Krista Maciolek, Assistant Public Advocate, Palmer, and Rachel Levitt, Public Advocate, Anchorage, for the Petitioner.
Brittany L. Dunlop, Assistant District Attorney, and Adrienne Bachman, District Attorney, Anchorage, and Daniel S. Sullivan, Attorney General, Juneau, for the Respondent.
Before : COATS, Chief Judge, and MANNHEIMER and BOLGER, Judges.
Airjetis Espinal petitions this Court to review an evidentiary ruling of the superior court. For the reasons explained here, we deny the petition; that is, we decline to review the superior court's ruling at this time.
Espinal was originally charged with sexually assaulting, or attempting to sexually assault, four people during the course of a single evening: J.L., M.T., K.T., and P.M. In addition, Espinal was charged with attempting to murder J.L.
Espinal was brought to trial in April of this year. The jury acquitted him of sexually assaulting M.T. and K.T., and the jury also acquitted him of three of the four counts involving P.M. However, the jury was unable to reach a verdict on the fourth count involving P.M., and the jury was likewise unable to reach a verdict on the attempted murder and sexual assault counts involving J.L. The State announced its intention to retry these counts, and Espinal now faces a second trial.
In advance of Espinal's second trial, the State asked the superior court for permission to introduce evidence tending to prove that Espinal sexually assaulted M.T. The State acknowledged that Espinal had been acquitted of sexually assaulting M.T., but the State argued that this acquittal did not bar the introduction of the evidence at Espinal's trial on other charges, pursuant to Alaska Evidence Rule 404(b).
See United States v. Watts, 519 U.S. 148, 155-56, 117 S.Ct. 633, 637, 136 L.Ed.2d 554 (1997); Dowling v. United States, 493 U.S. 342, 349, 110 S.Ct. 668, 672, 107 L.Ed.2d 708 (1990) (both holding that an acquittal in a criminal case does not preclude the government from re-litigating the underlying facts in a subsequent action if the litigation of those facts is governed by a lower standard of proof). See also Hess v. State, 20 P.3d 1121, 1125-27 (Alaska 2001).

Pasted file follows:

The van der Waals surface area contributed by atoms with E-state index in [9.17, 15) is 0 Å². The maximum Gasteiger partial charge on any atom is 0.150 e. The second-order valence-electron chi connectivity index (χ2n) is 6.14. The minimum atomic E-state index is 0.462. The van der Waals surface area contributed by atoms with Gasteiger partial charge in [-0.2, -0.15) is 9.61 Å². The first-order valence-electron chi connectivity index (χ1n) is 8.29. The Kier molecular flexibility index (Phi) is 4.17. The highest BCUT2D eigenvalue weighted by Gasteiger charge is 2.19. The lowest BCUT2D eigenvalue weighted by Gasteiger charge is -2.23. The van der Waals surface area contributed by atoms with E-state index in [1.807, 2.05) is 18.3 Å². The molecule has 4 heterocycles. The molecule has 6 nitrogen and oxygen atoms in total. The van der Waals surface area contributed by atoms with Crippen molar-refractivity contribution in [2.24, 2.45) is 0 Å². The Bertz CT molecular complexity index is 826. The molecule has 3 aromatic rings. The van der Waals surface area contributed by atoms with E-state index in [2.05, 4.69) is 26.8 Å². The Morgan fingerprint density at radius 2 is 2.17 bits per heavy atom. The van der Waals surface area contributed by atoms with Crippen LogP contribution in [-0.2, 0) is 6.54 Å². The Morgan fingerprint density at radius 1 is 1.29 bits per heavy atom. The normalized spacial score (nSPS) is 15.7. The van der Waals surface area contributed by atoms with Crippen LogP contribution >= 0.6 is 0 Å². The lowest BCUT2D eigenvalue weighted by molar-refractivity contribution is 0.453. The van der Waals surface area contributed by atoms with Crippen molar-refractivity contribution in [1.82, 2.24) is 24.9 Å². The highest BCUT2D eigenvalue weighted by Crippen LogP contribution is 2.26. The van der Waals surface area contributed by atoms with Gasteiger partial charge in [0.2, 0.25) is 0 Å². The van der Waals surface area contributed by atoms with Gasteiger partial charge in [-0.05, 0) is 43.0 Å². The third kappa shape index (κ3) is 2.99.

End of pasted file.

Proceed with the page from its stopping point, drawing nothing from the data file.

Espinal opposed the State's request. He argued that the State's proposed evidence was not admissible under Evidence Rule 404(b), and he further argued that even if the evidence was admissible under Rule 404(b), the evidence was barred by the constitutional protection against double jeopardy. Specifically, Espinal argued that, because the jury at his first trial acquitted him of sexually assaulting M.T., the double jeopardy clause of either the Federal Constitution or the Alaska Constitution now prohibited the State from introducing any evidence tending to prove his factual guilt of this offense.
The superior court rejected Espinal's double jeopardy argument and further ruled that the evidence was admissible under the provisions of Evidence Rule 404(b). Espinal now petitions this Court to review and reverse the superior court's decision.
In his petition, Espinal challenges both portions of the superior court's ruling. That is, Espinal argues that the superior court reached the wrong conclusion regarding whether the proposed evidence is admissible under Evidence Rule 404(b), and he further argues that the double jeopardy clause prohibits the State from introducing any evidence concerning his purported sexual assault of M.T., even if this evidence would otherwise be admissible under Rule 404(b).
However, Espinal makes one further argument-an argument concerning appellate procedure. Espinal argues that, because his double jeopardy claim is at least debatable, this Court has no discretion to refuse to hear his petition. Espinal contends that this Court must grant his petition ( i.e., agree to hear the petition) and that, as a consequence, this Court is obliged to ...